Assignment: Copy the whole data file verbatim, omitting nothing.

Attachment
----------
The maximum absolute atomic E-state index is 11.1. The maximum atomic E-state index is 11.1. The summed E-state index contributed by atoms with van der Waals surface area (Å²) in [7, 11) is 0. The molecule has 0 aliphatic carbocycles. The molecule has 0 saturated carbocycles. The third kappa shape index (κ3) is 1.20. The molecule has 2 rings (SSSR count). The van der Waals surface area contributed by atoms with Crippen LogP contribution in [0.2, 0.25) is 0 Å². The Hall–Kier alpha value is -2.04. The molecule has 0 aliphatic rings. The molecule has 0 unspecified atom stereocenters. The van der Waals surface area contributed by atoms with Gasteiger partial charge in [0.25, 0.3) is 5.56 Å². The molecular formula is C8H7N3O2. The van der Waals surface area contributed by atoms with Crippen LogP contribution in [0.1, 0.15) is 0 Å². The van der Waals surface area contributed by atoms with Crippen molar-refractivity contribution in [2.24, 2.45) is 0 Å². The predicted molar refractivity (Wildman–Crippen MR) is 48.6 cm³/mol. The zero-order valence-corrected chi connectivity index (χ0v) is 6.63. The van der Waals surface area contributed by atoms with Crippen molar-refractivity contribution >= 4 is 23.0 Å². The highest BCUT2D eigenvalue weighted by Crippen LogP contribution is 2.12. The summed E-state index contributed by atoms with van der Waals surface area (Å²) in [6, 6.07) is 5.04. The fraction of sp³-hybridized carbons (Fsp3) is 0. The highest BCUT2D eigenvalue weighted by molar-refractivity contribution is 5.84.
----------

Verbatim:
The maximum absolute atomic E-state index is 11.1. The maximum atomic E-state index is 11.1. The summed E-state index contributed by atoms with van der Waals surface area (Å²) in [7, 11) is 0. The molecule has 0 aliphatic carbocycles. The molecule has 0 saturated carbocycles. The third kappa shape index (κ3) is 1.20. The molecule has 2 rings (SSSR count). The van der Waals surface area contributed by atoms with Crippen LogP contribution in [0.2, 0.25) is 0 Å². The Hall–Kier alpha value is -2.04. The molecule has 0 aliphatic rings. The molecule has 0 unspecified atom stereocenters. The van der Waals surface area contributed by atoms with Gasteiger partial charge in [0.25, 0.3) is 5.56 Å². The molecular formula is C8H7N3O2. The van der Waals surface area contributed by atoms with Crippen LogP contribution in [0.1, 0.15) is 0 Å². The van der Waals surface area contributed by atoms with Crippen molar-refractivity contribution in [2.24, 2.45) is 0 Å². The predicted molar refractivity (Wildman–Crippen MR) is 48.6 cm³/mol. The zero-order valence-corrected chi connectivity index (χ0v) is 6.63. The van der Waals surface area contributed by atoms with Crippen molar-refractivity contribution >= 4 is 23.0 Å². The highest BCUT2D eigenvalue weighted by Crippen LogP contribution is 2.12. The summed E-state index contributed by atoms with van der Waals surface area (Å²) in [6, 6.07) is 5.04. The fraction of sp³-hybridized carbons (Fsp3) is 0. The highest BCUT2D eigenvalue weighted by molar-refractivity contribution is 5.84.